Speculation on the "end times" is certainly a popular pastime these days. In 1970, author Hal Lindsey wrote his best-seller The Late Great Planet Earth, predicting that in that generation the present state of mankind would cease. He updated his predictions in his book The 1980s: Countdown to Armageddon. In the preface of that book, he wrote:
"During the 25 years I have been studying prophecy, I have seen incredible events forecast 3,000 years ago happen right before my eyes. Especially in the past 10 years, I have watched current events push us toward the climax of history the prophets foretold. I believe many people will be shocked by what is happening right now and by what will happen in the very new future. The decade of the 1980's could very well be the last decade of history as we know it." (emphasis his).
Lindsey took the escalating cold war, and attempted to insert into prophecy a battle between Israel and the now defunct Soviet Union. His efforts convinced many that the end of time was coming. Now, despite the failure of his predictions, he continues to write and predict, and his writings are still followed by millions. His speculations are characteristic of most who believe in the theory of premillennialism.
Today a new series of books have captured the imagination of those who believe premillennial doctrine. The Left Behind Series, written by Tim LaHaye and Jerry Jenkins, consists of 9 books (12 will eventually be written) the last of which, Desecration, was released October 30, 2001. These fictional novels purport to describe a plausible scenario and rely upon a premillennial interpretation of scripture to drive the plot. The first novel in the series, Left Behind begins with the "rapture," an aspect of Premillennial doctrine where it is claimed that all Christians will be caught away before the final days of earth. Note the following summary of the book:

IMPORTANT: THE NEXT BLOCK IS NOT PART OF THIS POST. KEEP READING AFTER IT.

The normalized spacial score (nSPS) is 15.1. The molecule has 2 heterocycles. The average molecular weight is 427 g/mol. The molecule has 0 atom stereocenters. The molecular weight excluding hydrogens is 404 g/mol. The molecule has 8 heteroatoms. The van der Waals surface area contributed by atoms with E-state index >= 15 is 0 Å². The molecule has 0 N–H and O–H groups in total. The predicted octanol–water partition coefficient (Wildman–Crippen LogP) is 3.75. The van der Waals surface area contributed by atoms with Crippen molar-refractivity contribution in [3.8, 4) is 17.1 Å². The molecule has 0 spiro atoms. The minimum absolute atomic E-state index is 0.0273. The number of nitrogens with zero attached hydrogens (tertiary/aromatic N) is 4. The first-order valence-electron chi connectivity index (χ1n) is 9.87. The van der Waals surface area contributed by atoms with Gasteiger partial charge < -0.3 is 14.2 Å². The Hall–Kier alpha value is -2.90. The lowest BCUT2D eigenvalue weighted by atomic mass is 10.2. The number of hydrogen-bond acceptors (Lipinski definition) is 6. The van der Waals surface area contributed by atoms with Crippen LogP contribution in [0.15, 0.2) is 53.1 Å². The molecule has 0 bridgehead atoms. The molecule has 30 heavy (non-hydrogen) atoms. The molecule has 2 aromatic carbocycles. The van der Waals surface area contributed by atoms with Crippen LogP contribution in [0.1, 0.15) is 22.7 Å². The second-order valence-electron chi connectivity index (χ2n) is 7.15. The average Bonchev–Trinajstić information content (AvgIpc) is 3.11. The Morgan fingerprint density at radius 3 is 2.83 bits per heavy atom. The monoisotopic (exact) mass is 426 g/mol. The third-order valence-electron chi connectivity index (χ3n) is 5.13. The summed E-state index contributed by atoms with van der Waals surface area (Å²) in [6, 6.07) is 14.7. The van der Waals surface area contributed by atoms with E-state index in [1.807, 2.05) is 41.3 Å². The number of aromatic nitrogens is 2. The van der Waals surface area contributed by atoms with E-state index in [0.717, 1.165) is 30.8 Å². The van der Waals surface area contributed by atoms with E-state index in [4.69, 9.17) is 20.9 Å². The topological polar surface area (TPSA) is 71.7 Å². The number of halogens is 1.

In one cataclysmic moment, millions around the globe disappear. Vehicles, suddenly unmanned, careen out of control. People are terror-stricken as loved ones vanish before their eyes. Some blame space aliens. Others claim a freak of nature. Still others say it was a high-tech military attack by a world conqueror. But airline captain Rayford Steele's wife had warned him of this very event. If Irene Steele was right, both she and their young son have disappeared. What about their older daughter? Like Rayford, Chloe had been skeptical. In the midst of global chaos, Rayford must search for his family, for answers, for truth. As devastating as the disappearances have been, the darkest days may lie ahead.
Certainly stirring stuff. Perhaps that is why, as one reviewer notes, "'Left Behind' became a publishing juggernaut soon after its 1995 debut, selling more than 27 million copies in the series, with another 10 million items of related products such as wallpaper and postcards. Even the uneventful arrival of the millennium failed to dampen enthusiasm, with readers snapping up books at a current clip of 1.5 million per month."
It is not uncommon to request a Bible study with one ignorant of the scriptures, and the first thing they want to study is the book of Revelation. Everyone is interested in what will happen at the end, but few are willing to accept what the Bible teaches on the subject.
The term "premillennialism" is a difficult sounding term, but in reality is very simply explained. The prefix "pre-" means before, and "millennial" has reference to 1,000 years. Hence, the theory postulates that Jesus Christ will return to earth before the establishment of a literal kingdom, the duration of which will be 1,000 years in accord with Revelation 20.
It is very difficult in a short space to deal with all aspects of Premillennial doctrine. In fact, the number of different permutations of the doctrine is almost as diverse as its adherents. Much of the theory is speculative, and most premillennialists look to current events in an attempt to interpret symbolic prophecy. So, depending upon which "prophet" you consult, the details concerning the theory vary wildly.
There are, however, certain constituent elements to the theory that can be easily debunked, and as such the theory can be exposed as error. Note the following aspects of Premillennial theory